WordFood - how we feed or starve our realtionships

- Julia Hubbel

Julia’s ability to get this group of type-A executives to engage in true networking was incredible. She is truly skilled at motivating the group to engage and interact with each other, and her openness and honesty really come through.

— Shelley Stewart, Jr.,
Senior Vice President of Operational Excellence and Chief Procurement Officer, Tyco

July 17, 2013

WordFood for the Senate

Filed under: Uncategorized — Tags: , , , , , , , — Julia Hubbel @ 7:18 pm

Yesterday on a drive around the southern Denver beltway I heard a story about a young man who was vilified for winning a college election. It wasn’t that he won, it was how he won. Seems that he rigged it in a rather thrilling spyware kind of way, stole some 750 student passwords, and gave himself about additional 630 votes in an election he had already won. Happily, he was caught, denuded of his title and is now paying the price. Pardon my sarcasm here, but this young man is already well on his way to a fine career in politics.

Later in the day, Majority Leader Harry Reid was crowing, as were several other leaders in the Senate about this big breakthrough that had happened around the stalled Presidential appointments (some for two  years and counting). To shorten what he said but to use his words, “we actually sat down and talked TO each other instead of AT each other.” Today I heard more senators making considerable noise about this supposedly stupendous breakthrough. Imagine. Elected officials gathering in a room to actually listen to one other. Hear what others have to say instead of following their leadership like blind and deaf sheep. Imagine.

The very idea that these elected officials would be speaking of the idea of sequestering themselves away in a private room to learn to speak and actually listen to each other civilly as a huge breakthrough in Congressional history seems to me a very sad statement about the Senate, and about politics in general. But then we all knew that anyway. Yet we will still vote for our guy or gal to go up to the Hill to teach’em a thing or two (read make them come around to OUR way of thinking which of course is Right and True and the American Way). And we get frustrated when shouting at the other side and not listening simply goes nowhere.

Funny. It doesn’t work in our marriages, friendships, at work. Why should it work in Congress? Or for that matter in Egpyt? That’s going well right now, isn’t it?

While the Senate seems to be awakening to the quaint notion that listening graciously is one way to create collaboration and partnerships, this is a great time to think about who we elect. We feed Congress those officials with our votes. The WordFood of courtesy,  respect and regard have been missing of late. The vitriol of hateful election campaigns is a direct result of what they think will work with us, the voting public. If we want them to be more civil, let’s all be more civil, kind, gracious. And vote with our feet. Tweets, emails, letters, about the WordFood example we want.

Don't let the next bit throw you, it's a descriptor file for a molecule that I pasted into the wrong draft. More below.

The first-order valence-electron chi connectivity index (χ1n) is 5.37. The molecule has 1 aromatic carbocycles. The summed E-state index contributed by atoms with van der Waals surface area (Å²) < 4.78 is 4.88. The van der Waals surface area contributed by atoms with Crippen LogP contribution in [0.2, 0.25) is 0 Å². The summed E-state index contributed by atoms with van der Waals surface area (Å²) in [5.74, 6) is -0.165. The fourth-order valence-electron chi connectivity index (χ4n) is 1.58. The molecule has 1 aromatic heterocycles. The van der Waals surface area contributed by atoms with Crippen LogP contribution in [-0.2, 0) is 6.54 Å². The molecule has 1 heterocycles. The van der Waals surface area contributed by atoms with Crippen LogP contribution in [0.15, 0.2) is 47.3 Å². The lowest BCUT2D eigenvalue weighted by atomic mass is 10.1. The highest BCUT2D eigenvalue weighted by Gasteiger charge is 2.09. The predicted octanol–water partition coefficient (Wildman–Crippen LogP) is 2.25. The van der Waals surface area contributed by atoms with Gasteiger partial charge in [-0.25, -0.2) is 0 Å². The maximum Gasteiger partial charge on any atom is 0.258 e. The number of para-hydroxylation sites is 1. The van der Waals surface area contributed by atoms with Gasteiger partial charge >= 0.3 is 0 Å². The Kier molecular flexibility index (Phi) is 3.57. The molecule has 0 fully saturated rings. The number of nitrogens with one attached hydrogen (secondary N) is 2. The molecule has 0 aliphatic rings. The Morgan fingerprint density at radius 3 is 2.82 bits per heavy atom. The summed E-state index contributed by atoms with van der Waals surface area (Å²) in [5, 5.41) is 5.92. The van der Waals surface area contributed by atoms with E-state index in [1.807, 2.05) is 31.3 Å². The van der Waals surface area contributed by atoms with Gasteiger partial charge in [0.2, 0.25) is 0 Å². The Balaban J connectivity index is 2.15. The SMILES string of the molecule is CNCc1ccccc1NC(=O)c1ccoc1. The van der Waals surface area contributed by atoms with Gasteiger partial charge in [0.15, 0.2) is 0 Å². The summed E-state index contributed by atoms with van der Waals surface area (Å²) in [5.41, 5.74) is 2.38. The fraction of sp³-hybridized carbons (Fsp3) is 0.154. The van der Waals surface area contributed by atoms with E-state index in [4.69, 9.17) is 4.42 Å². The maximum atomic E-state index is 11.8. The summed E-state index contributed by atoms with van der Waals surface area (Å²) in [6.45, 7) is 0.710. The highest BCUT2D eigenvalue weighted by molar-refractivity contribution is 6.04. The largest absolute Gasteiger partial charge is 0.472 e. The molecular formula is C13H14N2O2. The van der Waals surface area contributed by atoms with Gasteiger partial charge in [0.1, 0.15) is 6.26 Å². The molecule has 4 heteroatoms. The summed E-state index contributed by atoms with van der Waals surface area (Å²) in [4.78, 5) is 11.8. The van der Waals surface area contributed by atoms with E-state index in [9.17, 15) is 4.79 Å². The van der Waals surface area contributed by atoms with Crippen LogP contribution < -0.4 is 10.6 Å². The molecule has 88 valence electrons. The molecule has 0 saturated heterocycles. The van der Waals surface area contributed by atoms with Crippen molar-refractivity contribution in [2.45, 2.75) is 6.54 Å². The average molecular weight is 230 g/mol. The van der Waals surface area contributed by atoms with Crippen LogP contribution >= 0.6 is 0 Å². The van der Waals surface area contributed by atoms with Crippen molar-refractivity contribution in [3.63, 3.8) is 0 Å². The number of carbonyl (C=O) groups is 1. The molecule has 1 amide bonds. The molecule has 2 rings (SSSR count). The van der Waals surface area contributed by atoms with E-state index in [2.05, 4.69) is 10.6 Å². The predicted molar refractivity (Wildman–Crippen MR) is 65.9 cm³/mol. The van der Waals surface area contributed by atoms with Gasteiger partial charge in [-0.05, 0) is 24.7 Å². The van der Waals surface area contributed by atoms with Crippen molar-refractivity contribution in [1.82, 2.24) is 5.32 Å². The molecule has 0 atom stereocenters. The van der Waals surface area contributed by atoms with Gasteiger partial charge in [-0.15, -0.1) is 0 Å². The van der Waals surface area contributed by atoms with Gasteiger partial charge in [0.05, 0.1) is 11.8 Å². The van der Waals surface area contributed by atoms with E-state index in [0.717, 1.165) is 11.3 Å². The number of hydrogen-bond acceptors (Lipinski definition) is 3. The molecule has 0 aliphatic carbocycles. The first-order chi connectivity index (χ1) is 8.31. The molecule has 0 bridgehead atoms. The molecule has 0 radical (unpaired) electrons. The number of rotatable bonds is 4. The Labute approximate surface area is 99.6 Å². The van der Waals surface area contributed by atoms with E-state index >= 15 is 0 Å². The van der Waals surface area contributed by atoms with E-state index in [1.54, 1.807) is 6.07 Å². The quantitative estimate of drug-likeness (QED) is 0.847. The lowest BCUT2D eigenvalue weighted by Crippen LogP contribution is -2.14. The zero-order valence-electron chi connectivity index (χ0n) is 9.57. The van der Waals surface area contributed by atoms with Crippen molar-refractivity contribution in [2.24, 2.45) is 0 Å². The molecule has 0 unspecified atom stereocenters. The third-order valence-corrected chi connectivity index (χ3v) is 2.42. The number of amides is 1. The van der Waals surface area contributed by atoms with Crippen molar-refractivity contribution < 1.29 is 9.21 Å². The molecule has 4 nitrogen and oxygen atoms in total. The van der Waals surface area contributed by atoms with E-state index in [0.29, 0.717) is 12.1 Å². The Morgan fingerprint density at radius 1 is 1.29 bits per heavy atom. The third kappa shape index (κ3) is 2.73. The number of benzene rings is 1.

Perhaps we’ll get a law or two passed. Some we may like, some we may not, but that’s a democracy. A civil, gracious democracy.

Hey, we put ‘em there. And we can bring them back when they act like bullies.

September 4, 2012

Feeding the Family WordFood

I have a friend who has a brother who got involved with a survivalist movement a few years back. His politics are radical to say the least. He has collected a basement full of guns and ammunition, and he gives considerable funds that he can hardly afford to movements that support far right wing activities based on fear and hate.  Conversations are challenging, political discussions impossible. Yet talk they do, their connection by blood immutable, their bond unbreakable, and my friend’s commitment to his brother unshakable despite the differences.

In a divisive election year, feelings are high. In close families, family members get in terrible arguments over jobs or social programs, or they can’t agree over a candidate. Or maybe there are divisions over religious choices. No matter who we are, we all have relatives we deem either unfit or unworthy or black sheep or somehow no longer acceptable. Yet, they’re still family.

In the confines of families we can do our worst damage, yet that is where we can also do our greatest good, learn our most important lessons, and draw our greatest courage, if we choose. There is nothing more important than our blood connection, and learning to accept, forgive, support and love those we gave birth to, grew up with and must lay claim to as family. Even if that means we must ultimately distance ourselves from those who will self destruct, they still deserve our love. Compassion is a powerful thing.

Nothing is so painful as a sudden death which deprives you of the chance to say “I’m sorry or Please forgive me.”  Pride is a terrible price to pay when someone is gone, and you realize that a simple gesture could have healed a rift.